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Dividend stocks deserve a second look at a fearful time

This investing approach recognizes that individuals differ from institutions

Tuesday, November 17, 2009 – 8:04 PM by Don Schreiber Jr.
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Don Schreiber Jr.: One problem with buy-and-hold is that when investors are faced with 40% to 50% declines, they sell to preserve their remaining capital.

Financial experts have traditionally reiterated ad nauseam that equities belong in a portfolio. The argument has been that, despite equities’ greater intrinsic risk versus bonds or cash, they reward investors with higher returns over long periods of time.

Conventional investment wisdom continues to recommend that financial advisers create buy-and-hold asset allocation portfolios, focused on growth stocks, to obtain high returns over the long run, while ignoring short-term volatility and risk to capital.

This approach seemed to work when the greatest secular bull market in history hid its flaws in the 1980s and 1990s. But after huge losses last year, many investors are revolting. The concept of buy-and-hold grew out of the belief that you can’t time the market. Investors have accepted market volatility because stocks have been the only financial assets that provide a return that has outpaced inflation.

However, this argument ignores a core problem: Investors don’t buy and hold. Stock markets will always give them more risk than they can tolerate. When faced with 40% to 50% declines, they sell to preserve their remaining capital. In theory, market returns will always bail you out, so investors shouldn’t worry about losses. The unfortunate truth is that if an investor loses enough capital, he or she may never recover.

Dissimilar Reactions
In the wake of the tsunami that has devastated the financial sector, advisers need to fully recognize the serious flaws in the conventional approaches. The money management community has combined several different theories to justify ignoring short-term risks to capital.

First, modern portfolio theory suggests that a diversified portfolio will sufficiently limit risk to capital. Yet, last year, we saw all asset classes fall hard, proving that diversification alone isn’t enough.

Second, conventional wisdom suggests that asset allocation policy determines 90% or more of returns. This was an outgrowth of the approach taken by pension funds.

But the hypothesis that successful institutional investment strategies can be applied to individual investors is fundamentally flawed. Pension fund managers react differently when their accounts lose value: It’s not their money. In addition, they tie investment success to relative performance. If they outperform their benchmark in a down market, by posting a 35% loss versus a market loss of 38%, they don’t lose their jobs.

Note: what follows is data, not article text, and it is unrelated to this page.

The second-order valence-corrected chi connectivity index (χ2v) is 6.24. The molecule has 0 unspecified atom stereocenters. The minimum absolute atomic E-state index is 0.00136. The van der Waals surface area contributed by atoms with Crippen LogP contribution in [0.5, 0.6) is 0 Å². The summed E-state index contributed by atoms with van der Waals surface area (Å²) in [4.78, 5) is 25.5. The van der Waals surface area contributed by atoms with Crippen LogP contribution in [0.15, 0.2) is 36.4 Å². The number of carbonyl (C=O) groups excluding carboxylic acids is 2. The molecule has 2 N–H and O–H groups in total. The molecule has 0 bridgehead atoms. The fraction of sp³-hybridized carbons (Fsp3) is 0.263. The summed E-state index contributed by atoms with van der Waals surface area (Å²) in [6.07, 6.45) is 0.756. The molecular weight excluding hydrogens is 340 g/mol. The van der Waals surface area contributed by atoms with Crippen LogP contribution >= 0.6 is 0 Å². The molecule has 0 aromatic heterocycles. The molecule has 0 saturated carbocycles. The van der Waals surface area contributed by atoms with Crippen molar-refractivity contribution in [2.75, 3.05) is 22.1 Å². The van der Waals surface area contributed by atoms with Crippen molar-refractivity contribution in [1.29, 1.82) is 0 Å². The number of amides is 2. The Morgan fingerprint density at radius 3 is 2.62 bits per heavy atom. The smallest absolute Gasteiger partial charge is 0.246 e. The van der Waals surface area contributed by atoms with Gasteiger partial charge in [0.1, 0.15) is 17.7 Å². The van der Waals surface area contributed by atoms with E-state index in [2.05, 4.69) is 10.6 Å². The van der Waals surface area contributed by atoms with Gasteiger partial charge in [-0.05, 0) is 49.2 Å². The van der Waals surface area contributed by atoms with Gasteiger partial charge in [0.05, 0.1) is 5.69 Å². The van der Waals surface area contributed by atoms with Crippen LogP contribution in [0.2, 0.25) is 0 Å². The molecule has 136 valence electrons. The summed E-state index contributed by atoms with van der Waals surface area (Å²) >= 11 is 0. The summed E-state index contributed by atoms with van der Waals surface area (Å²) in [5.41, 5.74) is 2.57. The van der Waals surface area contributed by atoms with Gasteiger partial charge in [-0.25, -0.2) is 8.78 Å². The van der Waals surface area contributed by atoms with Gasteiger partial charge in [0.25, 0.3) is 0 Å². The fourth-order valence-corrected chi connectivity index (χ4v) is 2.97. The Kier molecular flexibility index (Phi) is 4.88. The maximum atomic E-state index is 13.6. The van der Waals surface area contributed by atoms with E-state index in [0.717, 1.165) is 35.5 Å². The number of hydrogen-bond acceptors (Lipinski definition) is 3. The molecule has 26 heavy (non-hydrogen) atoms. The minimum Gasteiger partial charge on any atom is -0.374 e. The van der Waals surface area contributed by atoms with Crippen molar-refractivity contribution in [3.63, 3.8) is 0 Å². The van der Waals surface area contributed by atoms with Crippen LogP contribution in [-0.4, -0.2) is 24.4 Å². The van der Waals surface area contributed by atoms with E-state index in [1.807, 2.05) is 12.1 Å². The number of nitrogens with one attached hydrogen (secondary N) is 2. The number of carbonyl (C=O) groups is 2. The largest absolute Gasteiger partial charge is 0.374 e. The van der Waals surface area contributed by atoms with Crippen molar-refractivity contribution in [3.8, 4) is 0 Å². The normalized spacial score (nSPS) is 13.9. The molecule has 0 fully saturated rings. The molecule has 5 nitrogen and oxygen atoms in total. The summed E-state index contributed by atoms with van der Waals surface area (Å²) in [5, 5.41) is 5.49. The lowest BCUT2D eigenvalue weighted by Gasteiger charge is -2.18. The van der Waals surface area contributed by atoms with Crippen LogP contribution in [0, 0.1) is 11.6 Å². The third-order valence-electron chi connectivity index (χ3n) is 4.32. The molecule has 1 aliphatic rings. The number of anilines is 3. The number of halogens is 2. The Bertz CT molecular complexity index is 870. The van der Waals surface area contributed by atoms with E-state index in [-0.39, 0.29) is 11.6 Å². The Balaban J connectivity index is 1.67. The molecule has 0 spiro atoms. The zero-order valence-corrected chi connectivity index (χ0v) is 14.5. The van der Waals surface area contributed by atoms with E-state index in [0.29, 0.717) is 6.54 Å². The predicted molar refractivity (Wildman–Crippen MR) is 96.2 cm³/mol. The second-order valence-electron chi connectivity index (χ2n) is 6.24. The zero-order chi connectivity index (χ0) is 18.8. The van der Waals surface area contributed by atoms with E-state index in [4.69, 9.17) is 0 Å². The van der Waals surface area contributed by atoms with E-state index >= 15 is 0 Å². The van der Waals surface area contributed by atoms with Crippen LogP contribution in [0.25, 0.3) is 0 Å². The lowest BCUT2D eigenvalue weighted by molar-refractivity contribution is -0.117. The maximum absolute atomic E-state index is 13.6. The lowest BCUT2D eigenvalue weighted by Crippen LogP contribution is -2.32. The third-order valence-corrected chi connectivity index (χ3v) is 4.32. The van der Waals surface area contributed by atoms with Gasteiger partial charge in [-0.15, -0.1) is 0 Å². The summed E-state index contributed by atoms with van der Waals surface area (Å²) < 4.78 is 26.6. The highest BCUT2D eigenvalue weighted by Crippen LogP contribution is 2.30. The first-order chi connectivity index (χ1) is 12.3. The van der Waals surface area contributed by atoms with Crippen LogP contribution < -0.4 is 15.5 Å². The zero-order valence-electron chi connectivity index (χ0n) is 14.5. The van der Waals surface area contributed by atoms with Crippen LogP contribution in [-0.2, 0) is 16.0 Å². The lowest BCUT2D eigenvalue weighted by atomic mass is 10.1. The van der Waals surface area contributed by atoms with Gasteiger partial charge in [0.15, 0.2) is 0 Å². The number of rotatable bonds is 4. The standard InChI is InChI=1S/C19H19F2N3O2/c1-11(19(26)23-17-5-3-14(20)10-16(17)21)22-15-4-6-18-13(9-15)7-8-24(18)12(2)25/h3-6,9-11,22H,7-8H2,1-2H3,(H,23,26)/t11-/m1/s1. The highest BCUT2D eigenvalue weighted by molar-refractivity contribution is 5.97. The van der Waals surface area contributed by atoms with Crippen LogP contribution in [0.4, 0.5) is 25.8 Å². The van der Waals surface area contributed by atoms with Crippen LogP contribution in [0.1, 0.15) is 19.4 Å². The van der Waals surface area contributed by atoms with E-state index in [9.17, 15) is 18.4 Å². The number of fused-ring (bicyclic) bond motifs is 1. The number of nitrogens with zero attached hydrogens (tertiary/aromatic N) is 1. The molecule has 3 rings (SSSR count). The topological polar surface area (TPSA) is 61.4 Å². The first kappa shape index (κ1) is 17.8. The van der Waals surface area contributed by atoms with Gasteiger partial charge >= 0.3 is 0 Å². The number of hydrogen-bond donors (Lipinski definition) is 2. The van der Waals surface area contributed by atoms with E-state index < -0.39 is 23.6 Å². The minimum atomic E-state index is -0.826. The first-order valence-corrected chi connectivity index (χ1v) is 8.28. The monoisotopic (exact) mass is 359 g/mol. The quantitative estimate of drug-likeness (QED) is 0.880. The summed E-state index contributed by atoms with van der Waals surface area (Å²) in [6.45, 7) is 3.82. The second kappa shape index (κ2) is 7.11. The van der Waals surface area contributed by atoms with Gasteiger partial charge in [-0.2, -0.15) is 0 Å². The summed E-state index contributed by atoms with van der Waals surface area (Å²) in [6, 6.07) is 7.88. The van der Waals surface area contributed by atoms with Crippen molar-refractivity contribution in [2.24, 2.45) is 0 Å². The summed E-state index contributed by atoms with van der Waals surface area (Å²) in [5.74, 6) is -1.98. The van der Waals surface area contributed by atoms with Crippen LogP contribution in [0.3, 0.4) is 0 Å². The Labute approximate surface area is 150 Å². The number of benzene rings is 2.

The truth is that individual investors do not possess the same risk tolerance as institutional investors. Faced with the same declines, individuals will bail on their investment plan while a portfolio manager will endure for a longer period of time. When market cycles turn negative, individual investors compare their performance to what they could have obtained in a certificate of deposit.

Dividend Stocks to the Rescue
Another flaw in this traditional passive approach is that secular market trends last a lot longer than most people think. Our historical market research shows that positive and negative return cycles average 17 years in duration.

Most advisers know that stocks have provided investors with about a 10% rate of return over the past 100 years, but most don’t realize that 53% of the return has come from price appreciation and 47% from dividends. Dividends can provide a reliable source of cash flow that can be reinvested to promote compounding and dollar-cost averaging, or taken as income to support lifestyle.

Without dividends, market performance would be truly disappointing. The return from price appreciation over the past century has averaged only 5.26 percent. Not many investors would be excited about investing in stocks if they were to disregard the additional return from dividends.

One of the big selling points for dividend paying stocks is that they are often a safe harbor during uncertain times. Investors can count on the steady and reliable return from dividends. Dividend payers tend to be less volatile; and this is a major appeal, as not too many investors can tolerate huge market drops or extended periods of volatility.

Perfect example
The 2000-2002 bear market cycle provides a perfect example. During that time, the dividend-focused Dow Jones Industrial Average Index fell 26%, while the growth-stock oriented NASDAQ Composite Index fell 67%.

During bear-market cycles, it is dividends, not price appreciation, that provides investors with positive returns. Therefore, dividend-paying stocks, not growth stocks, should be the building blocks of the portfolio construction process.

Here are some other guidelines to consider in this changing market:

• A successful investment process must control risk to capital to allow investors to stay comfortably invested in both positive and negative market cycles.
• New approaches should be active and responsive to changing market conditions.
• Portfolios should focus on value to identify opportunities to buy low.
• Stocks should primarily be dividend payers to generate cash flow.

Don Schreiber Jr. is president and chief executive of Little Silver, N.J.-based WBI Investments, which manages $325 million using a high-yield dividend-paying strategy.



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